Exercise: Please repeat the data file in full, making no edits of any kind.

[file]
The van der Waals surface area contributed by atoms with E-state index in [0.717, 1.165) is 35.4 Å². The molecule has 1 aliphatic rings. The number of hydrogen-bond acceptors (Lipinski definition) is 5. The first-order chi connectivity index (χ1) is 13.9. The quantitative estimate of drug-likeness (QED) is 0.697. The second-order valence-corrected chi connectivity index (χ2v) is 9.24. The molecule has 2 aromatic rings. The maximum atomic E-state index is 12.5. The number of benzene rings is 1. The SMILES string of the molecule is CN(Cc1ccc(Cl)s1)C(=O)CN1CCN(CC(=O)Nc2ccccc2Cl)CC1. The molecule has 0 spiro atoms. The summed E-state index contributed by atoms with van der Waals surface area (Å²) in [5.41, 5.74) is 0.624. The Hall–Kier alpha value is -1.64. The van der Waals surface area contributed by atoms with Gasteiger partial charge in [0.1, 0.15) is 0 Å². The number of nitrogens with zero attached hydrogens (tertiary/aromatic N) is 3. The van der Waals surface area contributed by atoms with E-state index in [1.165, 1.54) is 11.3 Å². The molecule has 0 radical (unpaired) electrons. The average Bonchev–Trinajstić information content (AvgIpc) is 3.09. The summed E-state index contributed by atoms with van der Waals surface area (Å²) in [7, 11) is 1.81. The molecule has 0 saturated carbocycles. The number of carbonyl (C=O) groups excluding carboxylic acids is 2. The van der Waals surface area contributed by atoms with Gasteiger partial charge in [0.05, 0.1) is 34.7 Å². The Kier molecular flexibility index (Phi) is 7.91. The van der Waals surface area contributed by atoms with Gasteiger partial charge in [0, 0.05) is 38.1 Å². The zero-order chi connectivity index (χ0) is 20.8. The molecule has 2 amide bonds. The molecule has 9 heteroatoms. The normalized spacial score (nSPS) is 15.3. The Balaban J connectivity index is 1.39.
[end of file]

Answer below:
The van der Waals surface area contributed by atoms with E-state index in [0.717, 1.165) is 35.4 Å². The molecule has 1 aliphatic rings. The number of hydrogen-bond acceptors (Lipinski definition) is 5. The first-order chi connectivity index (χ1) is 13.9. The quantitative estimate of drug-likeness (QED) is 0.697. The second-order valence-corrected chi connectivity index (χ2v) is 9.24. The molecule has 2 aromatic rings. The maximum atomic E-state index is 12.5. The number of benzene rings is 1. The SMILES string of the molecule is CN(Cc1ccc(Cl)s1)C(=O)CN1CCN(CC(=O)Nc2ccccc2Cl)CC1. The molecule has 0 spiro atoms. The summed E-state index contributed by atoms with van der Waals surface area (Å²) in [5.41, 5.74) is 0.624. The Hall–Kier alpha value is -1.64. The van der Waals surface area contributed by atoms with Gasteiger partial charge in [0.1, 0.15) is 0 Å². The number of nitrogens with zero attached hydrogens (tertiary/aromatic N) is 3. The van der Waals surface area contributed by atoms with E-state index in [1.165, 1.54) is 11.3 Å². The molecule has 0 radical (unpaired) electrons. The average Bonchev–Trinajstić information content (AvgIpc) is 3.09. The summed E-state index contributed by atoms with van der Waals surface area (Å²) in [7, 11) is 1.81. The molecule has 0 saturated carbocycles. The number of carbonyl (C=O) groups excluding carboxylic acids is 2. The van der Waals surface area contributed by atoms with Gasteiger partial charge in [0.05, 0.1) is 34.7 Å². The Kier molecular flexibility index (Phi) is 7.91. The van der Waals surface area contributed by atoms with Gasteiger partial charge in [0, 0.05) is 38.1 Å². The zero-order chi connectivity index (χ0) is 20.8. The molecule has 2 amide bonds. The molecule has 9 heteroatoms. The normalized spacial score (nSPS) is 15.3. The Balaban J connectivity index is 1.39.